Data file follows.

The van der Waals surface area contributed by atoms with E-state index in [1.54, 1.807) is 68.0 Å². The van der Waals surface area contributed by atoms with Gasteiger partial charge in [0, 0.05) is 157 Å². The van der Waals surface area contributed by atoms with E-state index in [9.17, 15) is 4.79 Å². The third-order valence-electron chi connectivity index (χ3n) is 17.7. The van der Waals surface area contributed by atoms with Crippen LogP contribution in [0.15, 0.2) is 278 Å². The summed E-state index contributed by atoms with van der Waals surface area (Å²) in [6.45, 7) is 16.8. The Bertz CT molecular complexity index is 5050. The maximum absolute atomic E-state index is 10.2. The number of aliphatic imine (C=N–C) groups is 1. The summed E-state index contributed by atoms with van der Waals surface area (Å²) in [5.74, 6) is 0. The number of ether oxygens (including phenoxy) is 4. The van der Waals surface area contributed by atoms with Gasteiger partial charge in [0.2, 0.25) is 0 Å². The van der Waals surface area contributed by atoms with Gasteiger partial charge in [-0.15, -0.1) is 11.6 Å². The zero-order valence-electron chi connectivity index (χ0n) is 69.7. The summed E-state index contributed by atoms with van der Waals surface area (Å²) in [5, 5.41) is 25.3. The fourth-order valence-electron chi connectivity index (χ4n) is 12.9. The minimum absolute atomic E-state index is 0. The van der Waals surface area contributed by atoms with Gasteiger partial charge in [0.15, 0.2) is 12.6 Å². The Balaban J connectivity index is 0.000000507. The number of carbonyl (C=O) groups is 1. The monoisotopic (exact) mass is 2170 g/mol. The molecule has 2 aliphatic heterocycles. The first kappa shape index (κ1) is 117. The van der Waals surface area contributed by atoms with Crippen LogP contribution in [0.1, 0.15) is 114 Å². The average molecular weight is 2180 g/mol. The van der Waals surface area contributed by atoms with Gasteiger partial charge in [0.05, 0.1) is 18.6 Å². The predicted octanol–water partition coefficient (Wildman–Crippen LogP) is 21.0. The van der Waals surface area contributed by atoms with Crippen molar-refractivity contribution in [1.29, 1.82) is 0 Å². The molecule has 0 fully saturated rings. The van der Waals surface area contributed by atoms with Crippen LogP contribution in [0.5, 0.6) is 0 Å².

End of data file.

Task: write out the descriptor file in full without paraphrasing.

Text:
The van der Waals surface area contributed by atoms with E-state index in [1.54, 1.807) is 68.0 Å². The van der Waals surface area contributed by atoms with Gasteiger partial charge in [0, 0.05) is 157 Å². The van der Waals surface area contributed by atoms with E-state index in [9.17, 15) is 4.79 Å². The third-order valence-electron chi connectivity index (χ3n) is 17.7. The van der Waals surface area contributed by atoms with Crippen LogP contribution in [0.15, 0.2) is 278 Å². The summed E-state index contributed by atoms with van der Waals surface area (Å²) in [6.45, 7) is 16.8. The Bertz CT molecular complexity index is 5050. The maximum absolute atomic E-state index is 10.2. The number of aliphatic imine (C=N–C) groups is 1. The summed E-state index contributed by atoms with van der Waals surface area (Å²) in [5.74, 6) is 0. The number of ether oxygens (including phenoxy) is 4. The van der Waals surface area contributed by atoms with Gasteiger partial charge in [0.2, 0.25) is 0 Å². The van der Waals surface area contributed by atoms with Gasteiger partial charge in [-0.15, -0.1) is 11.6 Å². The zero-order valence-electron chi connectivity index (χ0n) is 69.7. The summed E-state index contributed by atoms with van der Waals surface area (Å²) in [5, 5.41) is 25.3. The fourth-order valence-electron chi connectivity index (χ4n) is 12.9. The minimum absolute atomic E-state index is 0. The van der Waals surface area contributed by atoms with Gasteiger partial charge in [0.15, 0.2) is 12.6 Å². The Balaban J connectivity index is 0.000000507. The number of carbonyl (C=O) groups is 1. The monoisotopic (exact) mass is 2170 g/mol. The molecule has 2 aliphatic heterocycles. The first kappa shape index (κ1) is 117. The van der Waals surface area contributed by atoms with Crippen LogP contribution in [0.1, 0.15) is 114 Å². The average molecular weight is 2180 g/mol. The van der Waals surface area contributed by atoms with Gasteiger partial charge in [0.05, 0.1) is 18.6 Å². The predicted octanol–water partition coefficient (Wildman–Crippen LogP) is 21.0. The van der Waals surface area contributed by atoms with Crippen molar-refractivity contribution in [1.29, 1.82) is 0 Å². The molecule has 0 fully saturated rings. The van der Waals surface area contributed by atoms with Crippen LogP contribution in [0.5, 0.6) is 0 Å².